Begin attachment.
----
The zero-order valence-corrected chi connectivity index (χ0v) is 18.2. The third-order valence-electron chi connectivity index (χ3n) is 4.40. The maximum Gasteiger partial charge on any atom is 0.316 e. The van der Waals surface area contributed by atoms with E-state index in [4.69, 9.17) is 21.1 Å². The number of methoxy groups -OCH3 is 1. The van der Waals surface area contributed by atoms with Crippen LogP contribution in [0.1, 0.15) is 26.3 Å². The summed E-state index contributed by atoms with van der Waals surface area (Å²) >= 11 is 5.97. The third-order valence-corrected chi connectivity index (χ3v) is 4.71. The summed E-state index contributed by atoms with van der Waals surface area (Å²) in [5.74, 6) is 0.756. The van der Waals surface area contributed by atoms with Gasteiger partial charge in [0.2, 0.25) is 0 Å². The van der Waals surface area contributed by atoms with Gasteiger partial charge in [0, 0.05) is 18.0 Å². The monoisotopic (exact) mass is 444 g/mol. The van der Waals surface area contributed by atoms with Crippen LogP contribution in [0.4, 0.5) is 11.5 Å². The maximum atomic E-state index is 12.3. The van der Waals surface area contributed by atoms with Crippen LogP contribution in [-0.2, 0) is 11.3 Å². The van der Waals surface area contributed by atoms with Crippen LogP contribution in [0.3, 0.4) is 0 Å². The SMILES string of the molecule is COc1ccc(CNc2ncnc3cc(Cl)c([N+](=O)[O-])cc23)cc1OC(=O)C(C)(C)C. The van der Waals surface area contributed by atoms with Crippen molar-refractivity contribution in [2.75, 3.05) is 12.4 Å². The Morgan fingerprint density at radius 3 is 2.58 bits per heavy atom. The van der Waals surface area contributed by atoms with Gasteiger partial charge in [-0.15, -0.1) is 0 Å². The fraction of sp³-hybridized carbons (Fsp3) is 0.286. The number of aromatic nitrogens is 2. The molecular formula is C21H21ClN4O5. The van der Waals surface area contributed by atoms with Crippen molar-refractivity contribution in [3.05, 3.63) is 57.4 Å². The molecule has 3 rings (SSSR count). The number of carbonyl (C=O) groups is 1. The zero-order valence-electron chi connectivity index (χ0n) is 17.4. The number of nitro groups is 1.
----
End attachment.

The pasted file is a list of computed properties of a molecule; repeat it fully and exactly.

The zero-order valence-corrected chi connectivity index (χ0v) is 18.2. The third-order valence-electron chi connectivity index (χ3n) is 4.40. The maximum Gasteiger partial charge on any atom is 0.316 e. The van der Waals surface area contributed by atoms with E-state index in [4.69, 9.17) is 21.1 Å². The number of methoxy groups -OCH3 is 1. The van der Waals surface area contributed by atoms with Crippen LogP contribution in [0.1, 0.15) is 26.3 Å². The summed E-state index contributed by atoms with van der Waals surface area (Å²) >= 11 is 5.97. The third-order valence-corrected chi connectivity index (χ3v) is 4.71. The summed E-state index contributed by atoms with van der Waals surface area (Å²) in [5.74, 6) is 0.756. The van der Waals surface area contributed by atoms with Gasteiger partial charge in [0.2, 0.25) is 0 Å². The van der Waals surface area contributed by atoms with Gasteiger partial charge in [0, 0.05) is 18.0 Å². The monoisotopic (exact) mass is 444 g/mol. The van der Waals surface area contributed by atoms with Crippen LogP contribution in [0.4, 0.5) is 11.5 Å². The maximum atomic E-state index is 12.3. The van der Waals surface area contributed by atoms with Crippen LogP contribution in [-0.2, 0) is 11.3 Å². The van der Waals surface area contributed by atoms with Crippen LogP contribution in [0.3, 0.4) is 0 Å². The SMILES string of the molecule is COc1ccc(CNc2ncnc3cc(Cl)c([N+](=O)[O-])cc23)cc1OC(=O)C(C)(C)C. The van der Waals surface area contributed by atoms with Crippen molar-refractivity contribution in [2.75, 3.05) is 12.4 Å². The Morgan fingerprint density at radius 3 is 2.58 bits per heavy atom. The van der Waals surface area contributed by atoms with Gasteiger partial charge in [-0.15, -0.1) is 0 Å². The fraction of sp³-hybridized carbons (Fsp3) is 0.286. The number of aromatic nitrogens is 2. The molecular formula is C21H21ClN4O5. The van der Waals surface area contributed by atoms with Crippen molar-refractivity contribution in [3.05, 3.63) is 57.4 Å². The molecule has 3 rings (SSSR count). The number of carbonyl (C=O) groups is 1. The zero-order valence-electron chi connectivity index (χ0n) is 17.4. The number of nitro groups is 1.